On the left is a ZX Spectrum. It is a legendary British home computer first released in 1982 by top boffin Sir Clive Sinclair. (And that's him holding his baby.) Being a relic of the early eighties, it is barely three steps ahead of a pocket calculator in power and ability.

On the right is 21st century pop act Girls Aloud. Despite being the pop-group-by-numbers product of a TV talent contest, they're quite good. (Or at least whoever's running them through Autotune is.)

And should you combine the two? Click the video to find out!
Something Kinda Spectrum was surprisingly popular during its run on YouTube. Popular enough to receive a takedown notice by one of the Sinister Megaglobal Corporations that run the world.

SKS was also a step forward in full motion video playback on the ZX Spectrum, and was followed up by other developers who'd be shown a way forward.
Making the video run on a Spectrum required writing three separate programs in three separate languages. The first, written in Perl, converts the downgraded audio stream from the original music video into something the Spectrum's primitive hardware can understand. It also splits the data into a series of frames for mixing with the video data. The second program is written in C, and simply combines the chopped-up audio data with a generated series of Spectrum screen files. The third and most important program is written in Z80 assembly language, and is the video player itself.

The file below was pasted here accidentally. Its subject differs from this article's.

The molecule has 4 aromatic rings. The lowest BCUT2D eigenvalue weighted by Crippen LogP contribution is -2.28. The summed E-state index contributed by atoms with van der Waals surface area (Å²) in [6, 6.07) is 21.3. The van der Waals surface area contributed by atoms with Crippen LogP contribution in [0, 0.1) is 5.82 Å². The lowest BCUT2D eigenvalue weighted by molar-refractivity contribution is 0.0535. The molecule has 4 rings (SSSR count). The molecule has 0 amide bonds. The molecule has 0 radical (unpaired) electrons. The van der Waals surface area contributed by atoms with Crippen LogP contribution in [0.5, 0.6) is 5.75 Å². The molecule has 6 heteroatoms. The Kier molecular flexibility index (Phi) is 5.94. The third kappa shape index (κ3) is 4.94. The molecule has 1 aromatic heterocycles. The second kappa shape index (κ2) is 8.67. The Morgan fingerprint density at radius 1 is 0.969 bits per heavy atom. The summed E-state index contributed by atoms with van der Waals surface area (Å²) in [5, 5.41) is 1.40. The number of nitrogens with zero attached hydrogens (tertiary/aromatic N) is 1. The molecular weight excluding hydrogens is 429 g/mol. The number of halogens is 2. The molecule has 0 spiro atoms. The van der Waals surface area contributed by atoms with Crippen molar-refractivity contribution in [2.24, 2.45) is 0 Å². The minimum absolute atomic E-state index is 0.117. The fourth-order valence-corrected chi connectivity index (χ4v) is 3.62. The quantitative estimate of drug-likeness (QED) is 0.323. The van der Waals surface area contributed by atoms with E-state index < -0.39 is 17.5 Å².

For an intensely detailed explanation of precisely what's going on, and source code for all the software I wrote to make the video, you can read my original article on the YS3 blogzine.

As a follow-up, I converted another video to the ZX Spectrum, only this one didn't get kicked off of YouTube: